• Robert’s father respected his brother-in-law’s right to oversee Roberts’ tribal education. (p.67) Nonetheless, he thanks his father for tutoring him in the ‘Tribal Way’. (p.181)


  • Roberts attended Sunday School at the Roper River mission and was baptized. (p.37) He makes biblical references in his writing (p.154) However, his religious loyalities are divided between Alawa and Christian religion, and he also questions the missionaries’ attempts to convert Aboriginal people. (p.100)


  • Sam Ulagang: a Ngandi man who taught Roberts to track, and break in horses. Roberts credits his own impressive hunting skills to Ulagang’s tough teaching methods. (pp.76-78)
  • Uncle Stanley Marbunggu: His tribal uncle, who was charged with the responsibility of ‘growing him up’. (p.67) This responsibility included overseeing his initiation, (p.33-36) deciding when to send him to school (p.67) and who would be his wife. (pp.109-111)
  • Les Perriman: The mission mechanic who passed his skill on to Roberts. (pp.176-180)
  • Constable Dan Sprigg; a Northern Territory Police Officer, who instilled in Roberts a belief that his future lay beyond the Roper River Mission. (p.184)
  • Doctor Langsford: His employer and mentor, who – along with Dan Sprigg – lessened his cynical views of Europeans.


  • Norms and protocol of the Alawa people: Roberts describes the Alawa kinship, daily practices, religious beliefs and ceremonies, marriage practices and conception myths (p.113- 115, 117) burial practices (p.127-128), attitudes toward outsiders and inter-clan warfare (p.13, 116), and the position of women (p.119, 150). Here the heavy hand of Lockwood is evident:  Roberts writes didactically to a non-Aboriginal reader, drawing comparisons with European practice so as to render them more palatable (e.g. layering weapons in kidney fat for luck is likened to kissing a horse shoes). (p.97) Roberts expresses pride in his Alawa education, and pessimism about the transmission of practical knowledge to future generations (p.95)
  • Cross-cultural encounters: Roberts relays his father’s narratives, which tell of the Alawa’s initial distrust and violent clashes with squatters, and their increasing interest in the material goods of the colonisers, particularly tobacco (pp.157-160) He also described the spread of communicable diseases that came with interaction with colonisers. (p.160) Despite their approach to Alawa idiosyncrasies, Roberts expressed gratitude towards the missionaries for protecting them from violent squatters.
  • Increasing familiarity with the ‘Big White World’ (p.21): Roberts is introduced to, and masters, modern technologies as a mechanic and medical assistant. Introduction to scientific thought allows him to act as a mediator between Aboriginal and non-Aboriginal worlds, and causes him to reflect critically on classical medical practices.  His new knowledge of effective medical treatment provides him with a source of respect in both Aboriginal and non-Aboriginal worlds. It also gave Roberts as sense of retribution when he was called upon to treat the daughter of the Medicine Man who had almost killed him as a child. (p.235)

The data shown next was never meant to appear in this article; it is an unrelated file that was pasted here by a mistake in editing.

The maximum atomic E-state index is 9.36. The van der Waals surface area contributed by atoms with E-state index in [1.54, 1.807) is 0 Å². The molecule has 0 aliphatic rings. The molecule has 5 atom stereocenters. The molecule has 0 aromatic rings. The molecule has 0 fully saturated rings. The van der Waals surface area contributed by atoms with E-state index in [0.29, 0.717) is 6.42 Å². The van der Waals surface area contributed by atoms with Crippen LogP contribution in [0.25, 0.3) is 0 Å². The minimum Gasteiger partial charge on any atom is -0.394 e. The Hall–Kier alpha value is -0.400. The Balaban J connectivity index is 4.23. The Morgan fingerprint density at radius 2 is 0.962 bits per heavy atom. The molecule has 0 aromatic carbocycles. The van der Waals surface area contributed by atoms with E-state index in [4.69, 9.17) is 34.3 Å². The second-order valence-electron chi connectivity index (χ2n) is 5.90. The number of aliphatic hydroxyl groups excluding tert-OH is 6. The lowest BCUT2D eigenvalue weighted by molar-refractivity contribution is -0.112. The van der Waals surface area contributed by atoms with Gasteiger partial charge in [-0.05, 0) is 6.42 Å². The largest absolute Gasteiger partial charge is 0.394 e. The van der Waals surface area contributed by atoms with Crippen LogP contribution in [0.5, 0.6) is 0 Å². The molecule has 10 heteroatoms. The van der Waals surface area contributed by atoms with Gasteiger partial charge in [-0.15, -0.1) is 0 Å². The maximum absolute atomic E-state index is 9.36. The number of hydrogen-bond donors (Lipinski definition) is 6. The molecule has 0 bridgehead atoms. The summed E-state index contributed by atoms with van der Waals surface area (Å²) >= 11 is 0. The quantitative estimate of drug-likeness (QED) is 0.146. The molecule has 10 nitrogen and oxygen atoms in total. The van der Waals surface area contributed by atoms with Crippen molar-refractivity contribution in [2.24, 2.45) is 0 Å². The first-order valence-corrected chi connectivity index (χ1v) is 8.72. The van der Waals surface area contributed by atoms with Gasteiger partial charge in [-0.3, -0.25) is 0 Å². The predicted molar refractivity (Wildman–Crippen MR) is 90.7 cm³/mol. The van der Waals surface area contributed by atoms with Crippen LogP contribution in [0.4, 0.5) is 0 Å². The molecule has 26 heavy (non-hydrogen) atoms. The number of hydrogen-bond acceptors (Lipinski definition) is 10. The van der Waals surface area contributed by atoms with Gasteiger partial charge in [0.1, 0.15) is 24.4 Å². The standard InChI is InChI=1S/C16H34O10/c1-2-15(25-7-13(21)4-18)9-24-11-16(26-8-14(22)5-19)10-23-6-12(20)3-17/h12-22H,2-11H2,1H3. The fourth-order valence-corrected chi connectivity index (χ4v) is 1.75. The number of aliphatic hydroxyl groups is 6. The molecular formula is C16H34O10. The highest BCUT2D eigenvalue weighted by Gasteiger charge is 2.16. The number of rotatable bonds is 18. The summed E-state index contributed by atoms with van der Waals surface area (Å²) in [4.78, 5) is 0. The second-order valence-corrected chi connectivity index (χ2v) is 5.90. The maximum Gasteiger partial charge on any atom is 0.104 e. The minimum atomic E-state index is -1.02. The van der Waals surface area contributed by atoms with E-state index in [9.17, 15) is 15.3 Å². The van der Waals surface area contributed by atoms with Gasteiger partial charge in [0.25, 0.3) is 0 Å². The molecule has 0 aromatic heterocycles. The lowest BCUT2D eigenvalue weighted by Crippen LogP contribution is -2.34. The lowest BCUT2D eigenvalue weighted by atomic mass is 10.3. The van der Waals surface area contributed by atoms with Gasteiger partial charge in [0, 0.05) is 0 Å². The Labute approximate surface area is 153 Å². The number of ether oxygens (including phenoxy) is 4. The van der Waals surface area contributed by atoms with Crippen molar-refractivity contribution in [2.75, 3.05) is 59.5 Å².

• Bi-cultural ambivalence: Despite his advance in settler-colonial society and awareness of scientific principles, Roberts still derives significant pride from his hunting skills, and holds beliefs in Alawa deities and important responsibilities during the Kunapipi ceremony. Particularly in his understanding of the body and healing, he recognizes the unresolved tension in his conflicting affiliations.

MODE OF LITERARY PRODUCTION: I, the Aboriginal was written by Douglas Lockwood. Lockwood claims to have written the book based on over a hundred hours of interviews with Roberts, who also scrutinized and approved draft manuscripts. (p.5)  Nonetheless, his intervention is evident.

Useful Links:

  • ‘Aborigine Host in Darwin’, Dawn (Darwin), June, 1993
  • Details the Royal visit to Phillip and Hannah Roberts’ residence. Roberts is described as ‘one of Darwin’s most respected citizens’)]

Source Project

This biographical entry was contributed by Australian Indigenous Autobiography Archive

Related Entries in NCB Sites

Citation details

'Roberts, Philip (1922–?)', Indigenous Australia, National Centre of Biography, Australian National University,, accessed 19 April 2024.

© Copyright Indigenous Australia, 2012

Life Summary [details]

Alternative Names
  • Waipuldanya
  • Wadjiri-Wadjiri

Arnhem Land, Northern Territory, Australia

Cultural Heritage

Includes subject's nationality; their parents' nationality; the countries in which they spent a significant part of their childhood, and their self-identity.

Religious Influence

Includes the religion in which subjects were raised, have chosen themselves, attendance at religious schools and/or religious funeral rites; Atheism and Agnosticism have been included.

Military Service
Key Places